Government officers also went to a newly-opened business run by another Bahai, Arash Kazemi in the “Golshahr Metri 45” neighbourhood of Karaj. They shuttered the premises. (Source: Bahai News, March 10, 2017)
Sima Keyani, a Baha’i living in Rey (on the outskirts of Tehran), was arrested at her home by security forces on the morning of March 8. Her home was also searched, and a pickup truck was used to take away her religious books, along with religious images and family photographs. Her place of detention is not yet known, but it is likely she would be taken to Evin prison. (Source: Bahai News, March 8, 2017)
Haleh Gholami, a Baha’i from Tehran who has been detained in Evin Prison since January 27, was freed on bail on March 6. She was arrested because of her activism in child protection matters, such as the care of orphans, and for participating in a charity working to suppress child labour. At the time of her arrest her home was searched by security agents who confiscated her mobile phones and tablets. (Source: Bahai News, March 7, 2017)
Ms. Mahsa Sha`erzadeh, a Bahai living in Ramhormoz, in Khuzestan, was expelled from the campus of Payam-e Nour University in Rahhormoz because of her Baha’i beliefs. She was taking a bachelor’s course in Applied Chemistry, and had passed her final exams and gained 70 credits. She was summoned by the Ministry of Intelligence in the city and pressured to officially withdraw from her course. She refused, but was expelled on March 1, 2017, and was given no documentation.
Mr. Puya Azami Aqjeh, a Baha’i from Tehran, was expelled from the Rudehen campus of the Free Islamic University. He was in the first semester of a bachelor’s degree in Civil Engineering. In January 2016, he found himself barred from the final examination for the semester, and was told that he had no right to university education because he was a Baha’i. He is the sixth Baha’i student expelled from this University in recent months. (Source: Bahai News, 4 and 6 March 2017)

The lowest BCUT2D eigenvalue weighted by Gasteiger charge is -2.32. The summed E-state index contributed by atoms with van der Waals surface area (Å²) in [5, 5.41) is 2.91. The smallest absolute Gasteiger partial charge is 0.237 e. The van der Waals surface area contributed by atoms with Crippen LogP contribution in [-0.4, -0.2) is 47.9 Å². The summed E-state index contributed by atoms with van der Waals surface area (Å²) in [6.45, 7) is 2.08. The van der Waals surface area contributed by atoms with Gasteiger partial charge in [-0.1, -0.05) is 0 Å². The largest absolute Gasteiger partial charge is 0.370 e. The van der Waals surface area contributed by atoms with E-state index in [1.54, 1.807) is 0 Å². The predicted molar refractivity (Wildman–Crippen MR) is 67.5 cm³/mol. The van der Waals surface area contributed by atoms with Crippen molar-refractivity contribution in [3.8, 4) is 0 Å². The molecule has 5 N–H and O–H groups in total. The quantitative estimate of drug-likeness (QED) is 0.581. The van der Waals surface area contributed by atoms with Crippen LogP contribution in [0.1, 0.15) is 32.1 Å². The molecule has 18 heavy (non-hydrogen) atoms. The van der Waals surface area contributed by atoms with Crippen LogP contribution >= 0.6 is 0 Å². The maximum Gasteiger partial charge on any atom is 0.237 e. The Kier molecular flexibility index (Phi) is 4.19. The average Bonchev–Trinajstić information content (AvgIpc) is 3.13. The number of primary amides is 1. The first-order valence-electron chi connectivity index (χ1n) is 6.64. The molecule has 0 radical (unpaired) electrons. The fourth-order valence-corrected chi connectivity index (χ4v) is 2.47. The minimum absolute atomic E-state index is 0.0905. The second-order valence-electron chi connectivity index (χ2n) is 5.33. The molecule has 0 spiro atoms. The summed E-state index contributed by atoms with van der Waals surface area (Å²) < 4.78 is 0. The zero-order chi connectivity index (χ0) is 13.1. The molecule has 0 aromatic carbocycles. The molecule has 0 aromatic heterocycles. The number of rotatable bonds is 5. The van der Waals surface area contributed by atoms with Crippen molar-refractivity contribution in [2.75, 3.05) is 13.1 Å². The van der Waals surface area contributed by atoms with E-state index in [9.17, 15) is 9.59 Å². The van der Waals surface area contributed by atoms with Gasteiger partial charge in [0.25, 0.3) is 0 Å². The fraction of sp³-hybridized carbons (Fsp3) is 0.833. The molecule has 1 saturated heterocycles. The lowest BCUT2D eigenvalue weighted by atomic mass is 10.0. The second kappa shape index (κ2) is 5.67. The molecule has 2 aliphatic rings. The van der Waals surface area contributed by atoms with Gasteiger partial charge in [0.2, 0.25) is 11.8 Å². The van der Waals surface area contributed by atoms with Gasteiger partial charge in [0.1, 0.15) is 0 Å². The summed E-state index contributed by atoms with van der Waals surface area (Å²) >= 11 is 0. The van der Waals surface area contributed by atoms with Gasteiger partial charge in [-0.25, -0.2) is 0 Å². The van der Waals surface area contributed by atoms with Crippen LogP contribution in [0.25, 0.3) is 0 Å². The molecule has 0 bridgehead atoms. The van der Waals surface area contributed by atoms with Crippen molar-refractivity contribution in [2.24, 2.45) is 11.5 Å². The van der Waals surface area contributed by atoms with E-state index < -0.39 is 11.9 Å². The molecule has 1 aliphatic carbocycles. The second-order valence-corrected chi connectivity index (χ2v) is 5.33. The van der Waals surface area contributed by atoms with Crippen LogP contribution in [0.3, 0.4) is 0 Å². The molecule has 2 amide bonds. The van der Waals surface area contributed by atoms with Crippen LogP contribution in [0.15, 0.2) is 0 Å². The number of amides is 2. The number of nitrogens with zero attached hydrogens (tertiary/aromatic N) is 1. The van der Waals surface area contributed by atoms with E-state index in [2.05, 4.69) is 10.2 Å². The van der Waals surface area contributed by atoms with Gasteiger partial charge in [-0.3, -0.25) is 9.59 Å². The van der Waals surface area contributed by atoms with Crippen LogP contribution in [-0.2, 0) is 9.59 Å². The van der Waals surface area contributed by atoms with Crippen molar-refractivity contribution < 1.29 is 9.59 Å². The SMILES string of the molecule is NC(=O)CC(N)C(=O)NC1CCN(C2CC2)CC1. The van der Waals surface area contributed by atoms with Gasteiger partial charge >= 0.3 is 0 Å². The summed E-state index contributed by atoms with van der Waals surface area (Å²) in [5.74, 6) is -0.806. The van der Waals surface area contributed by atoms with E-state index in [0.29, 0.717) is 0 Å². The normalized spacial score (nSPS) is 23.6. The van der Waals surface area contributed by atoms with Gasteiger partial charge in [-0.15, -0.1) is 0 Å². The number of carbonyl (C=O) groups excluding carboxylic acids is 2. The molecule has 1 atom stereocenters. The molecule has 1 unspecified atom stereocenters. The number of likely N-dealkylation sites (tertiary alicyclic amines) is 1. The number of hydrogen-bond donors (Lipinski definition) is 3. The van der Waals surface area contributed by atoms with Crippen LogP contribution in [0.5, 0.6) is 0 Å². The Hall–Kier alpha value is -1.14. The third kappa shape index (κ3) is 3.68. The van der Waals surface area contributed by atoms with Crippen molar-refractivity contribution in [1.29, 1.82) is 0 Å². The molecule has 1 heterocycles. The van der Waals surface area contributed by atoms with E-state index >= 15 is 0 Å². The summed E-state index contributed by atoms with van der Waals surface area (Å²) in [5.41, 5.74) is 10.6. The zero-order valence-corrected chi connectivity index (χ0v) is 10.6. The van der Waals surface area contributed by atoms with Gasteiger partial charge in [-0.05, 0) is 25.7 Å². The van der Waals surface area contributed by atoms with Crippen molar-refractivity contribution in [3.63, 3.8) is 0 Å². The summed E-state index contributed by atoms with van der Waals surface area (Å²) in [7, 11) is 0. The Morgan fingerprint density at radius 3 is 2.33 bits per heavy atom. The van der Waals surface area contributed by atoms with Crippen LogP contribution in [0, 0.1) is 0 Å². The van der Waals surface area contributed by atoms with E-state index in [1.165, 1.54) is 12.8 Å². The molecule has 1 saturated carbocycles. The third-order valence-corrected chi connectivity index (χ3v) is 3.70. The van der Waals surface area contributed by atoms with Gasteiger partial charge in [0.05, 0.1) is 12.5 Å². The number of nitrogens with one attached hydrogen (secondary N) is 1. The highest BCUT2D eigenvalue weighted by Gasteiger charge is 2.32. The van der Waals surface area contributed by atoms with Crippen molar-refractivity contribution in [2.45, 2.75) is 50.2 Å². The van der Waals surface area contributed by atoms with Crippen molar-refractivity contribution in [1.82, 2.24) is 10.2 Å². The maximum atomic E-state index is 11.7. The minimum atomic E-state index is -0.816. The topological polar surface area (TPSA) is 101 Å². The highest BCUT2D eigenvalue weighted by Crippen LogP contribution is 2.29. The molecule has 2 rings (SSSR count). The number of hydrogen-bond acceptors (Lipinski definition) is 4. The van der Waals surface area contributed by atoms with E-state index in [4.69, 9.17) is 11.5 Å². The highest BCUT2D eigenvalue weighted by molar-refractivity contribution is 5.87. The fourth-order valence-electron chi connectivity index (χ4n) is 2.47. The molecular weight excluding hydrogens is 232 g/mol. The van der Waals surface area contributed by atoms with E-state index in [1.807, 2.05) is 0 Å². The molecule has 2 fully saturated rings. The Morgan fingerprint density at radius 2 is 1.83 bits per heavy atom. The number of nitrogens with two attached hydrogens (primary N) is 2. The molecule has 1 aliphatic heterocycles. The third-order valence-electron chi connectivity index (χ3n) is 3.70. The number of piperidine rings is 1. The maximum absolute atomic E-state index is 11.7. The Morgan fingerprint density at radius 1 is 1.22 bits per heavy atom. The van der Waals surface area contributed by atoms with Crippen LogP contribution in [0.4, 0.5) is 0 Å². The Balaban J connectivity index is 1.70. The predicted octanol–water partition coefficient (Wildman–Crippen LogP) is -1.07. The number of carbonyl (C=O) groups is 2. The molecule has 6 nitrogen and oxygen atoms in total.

At 8 a.m. on Friday, March 3, a number of agents from the Revolutionary Guards raided the home of Mrs. Anusha Afshar-Reza’i in Shiraz. They forced an entrance and searched her home, seizing religious books, personal and religious photographs, a laptop, mobile telephones and memory sticks. (Source: Bahai News, March 3, 2017)
According to HRANA, the news arm of Human Rights Activists in Iran, over 100 days have passed since the simultaneous closing of 94 business units belonging to Baha’is in Mazandaran. During this time, the Attorney General of Mazandaran, Assadollah Jafari, has issued contradictory statements regarding his role in the closure and sealing of the businesses of Baha’is.
Under Article 32 of the Code of Criminal Law, management and oversight of the judiciary is up to the prosecutor. Also, according to Clause 1 of Article 28 of the Law on trade, the closure of any trade unit must be done with the knowledge of trade unions (trade guilds), and the Office of Private Property is the executive liaison to the unions. The unions said that they had no knowledge of the reason for the sealing of the Baha’i Businesses in Mazandaran and they had no role in these closures. (Source: Iran Press Watch, March 3, 2017)
Keyvan Pakzadan, a Baha’i from Tehran, who was arrested as he was leaving his sister’s home on June 1, 2016, has been sentenced to 5 years in prison by Judge Moqayesseh. Judge Moqayesseh was also responsible for the sentencing of the seven ‘Yaran’ (national facilitators for the Baha’is in Iran) and more recently the artist Shahriar Cyrus, who was also given five years in prison.
At the time of his arrest, agents not only searched his home and workplace and seized some of his personal effects, they also searched through his sister and brother-in-law’s effects and seized a laptop, flash drives, contracts, a Will, receipts, signed cheques and working notes. He was held for 34 days before being released on bail. Some of his possessions and those of his sister were also returned to them. He was tried on January 22, and the sentence was handed down on February 27, on the charge of “membership of Baha’i organisations.” (Source: Bahai News, March 1, 2017)